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Holland investigates illegal nuclear shipments to Pakistan

THE HAGUE, Netherlands -- The Dutch government has ordered a criminal investigation into the country's largest engineering company for allegedly exporting sensitive nuclear equipment to Pakistan in violation of the nuclear non-proliferation treaty.

Justice ministry officials confirmed Wednesday that an investigation had been ordered into the Amsterdam-based FDO laboratory, a subsidiary of VMF-Stork, the country's largest engineering firm for illegal nuclear sales to Pakistan.

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The case came amid growing concern in the Netherlands over illegal exports of nuclear supplies and theft of nuclear technology involving Pakistan, which is believed to be building a small uranium enrichment plant.

Sources said the FDO laboratory was believed to have sold nine consignments of nuclear plant material to Pakistan.

At least one of the shipments allegedly involved material covered by the nuclear non-proliferation treaty and was sold without the required government export license, the sources said.

Pakistan has refused to sign the nuclear non-proliferation treaty, which is aimed at halting the spread of nuclear arms.

Last year a similar investigation was ordered into nuclear sales to Pakistan by the Van Doorn Engineering Co.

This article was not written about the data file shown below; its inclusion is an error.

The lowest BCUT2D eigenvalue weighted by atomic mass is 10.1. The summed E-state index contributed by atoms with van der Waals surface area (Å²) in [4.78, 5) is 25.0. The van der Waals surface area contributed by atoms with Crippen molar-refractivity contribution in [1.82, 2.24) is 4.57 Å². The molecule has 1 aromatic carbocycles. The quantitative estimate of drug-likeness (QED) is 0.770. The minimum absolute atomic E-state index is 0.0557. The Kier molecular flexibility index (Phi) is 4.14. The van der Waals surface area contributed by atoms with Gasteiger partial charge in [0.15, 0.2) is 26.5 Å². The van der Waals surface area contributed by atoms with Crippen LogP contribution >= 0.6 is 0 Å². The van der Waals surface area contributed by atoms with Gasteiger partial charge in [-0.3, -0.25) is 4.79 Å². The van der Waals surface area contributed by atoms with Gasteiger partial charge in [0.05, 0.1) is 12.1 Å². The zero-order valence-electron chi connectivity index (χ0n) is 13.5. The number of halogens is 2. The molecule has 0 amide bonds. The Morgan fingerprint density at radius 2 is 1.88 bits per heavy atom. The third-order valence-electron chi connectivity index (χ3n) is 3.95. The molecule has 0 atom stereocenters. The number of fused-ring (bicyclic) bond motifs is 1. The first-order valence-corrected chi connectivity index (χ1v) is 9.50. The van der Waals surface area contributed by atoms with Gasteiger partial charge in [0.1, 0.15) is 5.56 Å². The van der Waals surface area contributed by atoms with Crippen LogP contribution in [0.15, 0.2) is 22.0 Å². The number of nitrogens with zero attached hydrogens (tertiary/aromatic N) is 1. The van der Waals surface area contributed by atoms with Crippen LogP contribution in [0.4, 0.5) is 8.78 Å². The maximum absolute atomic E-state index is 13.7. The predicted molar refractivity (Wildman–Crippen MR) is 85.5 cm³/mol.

In a 1980 report on nuclear technology theft in the Netherlands, a parliamentary commission said Pakistan was believed to be building a small uranium enrichment plant using technology lifted from the Urenco enrichment facility at Almelo in eastern Holland.

The commission said a Pakistani nuclear scientist, Dr. Abdul Quadeer Kahn, gathered secret information on the construction of a uranium enrichment centrifuge while working for FDO, the firm now under investigation.

While at FDO, from 1972 to 1976, Khan worked on metal technology for the Urenco ultra-centrifuge owned by the Netherlands, Great Britain and West Germany. Khan returned suddenly to Pakistan in 1976.

'It can be assumed,' the commission said, 'that Pakistan, through Kahn, has been able to procure sensitve enrichment technology. In this way the country probably has been able to achieve a considerable time-saving in setting-up of a pilot installation for the enrichment of uranium.'

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